(Adds analyst comment, April jobless data)
BRASILIA, May 31 (Reuters) - Brazil's central bank is widely expected to maintain its rapid pace of interest rate cuts on Wednesday despite a political crisis that has clouded the future of an economy slowly emerging from its worst recession ever.
Corruption allegations against President Michel Temer, which threaten to unseat the center-right politician and derail his economic reform agenda, have tempered investors' initial bets for an even more aggressive monetary easing cycle.
Less than two weeks ago, before accusations that Temer took bribes from major meatpacker JBS SA became public, many analysts believed the bank was set to cut rates by 125 basis points, with its benchmark Selic rate seen dropping below 8 percent by the end of this year from the current 11.25 percent.
Most economists surveyed in a Reuters poll last week, however, now expect the bank to opt for a second straight cut of 100 basis points and continue reducing the Selic until it reaches 8.5 percent by December.
"Given the political uncertainties and the clouds hovering above the fiscal policy outlook, we expect monetary authorities to proceed much more cautiously," Gustavo Rangel, an economist with ING, wrote in a note to clients.
The scandal has put at risk Temer's proposal to reduce mounting pension expenditures, which the central bank has highlighted as crucial to keep inflation at bay and rescue an economy showing signs of recovery after two years of recession. Temer has denied he took bribes and vowed to resist calls to resign.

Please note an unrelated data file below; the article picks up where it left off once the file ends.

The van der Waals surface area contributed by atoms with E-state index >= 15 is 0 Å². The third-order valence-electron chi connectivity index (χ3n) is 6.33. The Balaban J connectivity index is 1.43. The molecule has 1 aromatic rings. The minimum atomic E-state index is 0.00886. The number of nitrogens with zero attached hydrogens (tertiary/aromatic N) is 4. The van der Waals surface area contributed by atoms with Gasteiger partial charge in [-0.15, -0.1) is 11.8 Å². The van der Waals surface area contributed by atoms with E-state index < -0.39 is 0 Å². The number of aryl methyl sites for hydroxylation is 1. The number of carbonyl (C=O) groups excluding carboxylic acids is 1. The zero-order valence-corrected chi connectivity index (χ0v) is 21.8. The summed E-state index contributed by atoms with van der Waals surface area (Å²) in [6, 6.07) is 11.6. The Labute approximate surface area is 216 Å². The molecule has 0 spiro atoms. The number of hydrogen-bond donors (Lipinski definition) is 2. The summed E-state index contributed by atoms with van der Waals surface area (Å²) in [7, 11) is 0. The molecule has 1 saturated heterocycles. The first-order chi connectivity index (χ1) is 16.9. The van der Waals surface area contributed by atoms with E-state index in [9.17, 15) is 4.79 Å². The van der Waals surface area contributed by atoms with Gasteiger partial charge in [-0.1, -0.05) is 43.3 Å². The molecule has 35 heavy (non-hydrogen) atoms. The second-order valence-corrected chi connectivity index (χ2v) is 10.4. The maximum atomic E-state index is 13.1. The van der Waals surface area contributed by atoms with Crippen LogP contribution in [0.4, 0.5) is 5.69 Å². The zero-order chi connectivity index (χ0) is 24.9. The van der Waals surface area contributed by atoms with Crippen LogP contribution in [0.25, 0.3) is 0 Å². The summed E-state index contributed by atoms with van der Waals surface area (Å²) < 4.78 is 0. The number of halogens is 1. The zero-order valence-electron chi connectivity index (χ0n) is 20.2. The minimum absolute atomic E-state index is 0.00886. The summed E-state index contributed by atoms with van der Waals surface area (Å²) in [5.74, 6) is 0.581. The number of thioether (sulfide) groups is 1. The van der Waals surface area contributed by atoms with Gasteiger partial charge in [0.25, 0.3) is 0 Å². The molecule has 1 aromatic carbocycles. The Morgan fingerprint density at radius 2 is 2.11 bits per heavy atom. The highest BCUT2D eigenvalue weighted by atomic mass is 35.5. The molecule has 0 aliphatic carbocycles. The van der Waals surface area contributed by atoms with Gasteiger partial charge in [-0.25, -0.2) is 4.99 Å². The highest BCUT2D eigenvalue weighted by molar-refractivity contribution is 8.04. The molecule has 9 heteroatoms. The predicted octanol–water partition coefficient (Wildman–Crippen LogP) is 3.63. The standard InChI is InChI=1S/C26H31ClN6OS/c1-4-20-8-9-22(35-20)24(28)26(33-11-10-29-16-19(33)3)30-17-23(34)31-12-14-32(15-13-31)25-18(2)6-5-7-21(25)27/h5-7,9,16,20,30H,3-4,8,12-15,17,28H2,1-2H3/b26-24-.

Brazil's gross domestic product probably expanded by 1.0 percent in the first quarter from the last three months of 2016, according to the median forecast of 20 economists surveyed by Reuters. The official data is due out on Thursday at 9 a.m. (1200 GMT).
In another sign of recovery, Brazil's jobless rate fell unexpectedly in the three months through April from a record high.
A delay or further watering down of Temer's pension reform could not only hamper business and consumer confidence, but also prevent efforts to plug a widening fiscal gap that reached over 10 percent of GDP last year.
Rangel said the bank could signal it will remain cautious ahead in the decision statement.
The central bank's chief, Ilan Goldfajn, has reiterated that political turmoil will not dictate monetary policy that remains focused on inflation, which in mid-May fell well below the 4.5 percent official target. (Reporting by Alonso Soto; Editing by Leslie Adler and James Dalgleish)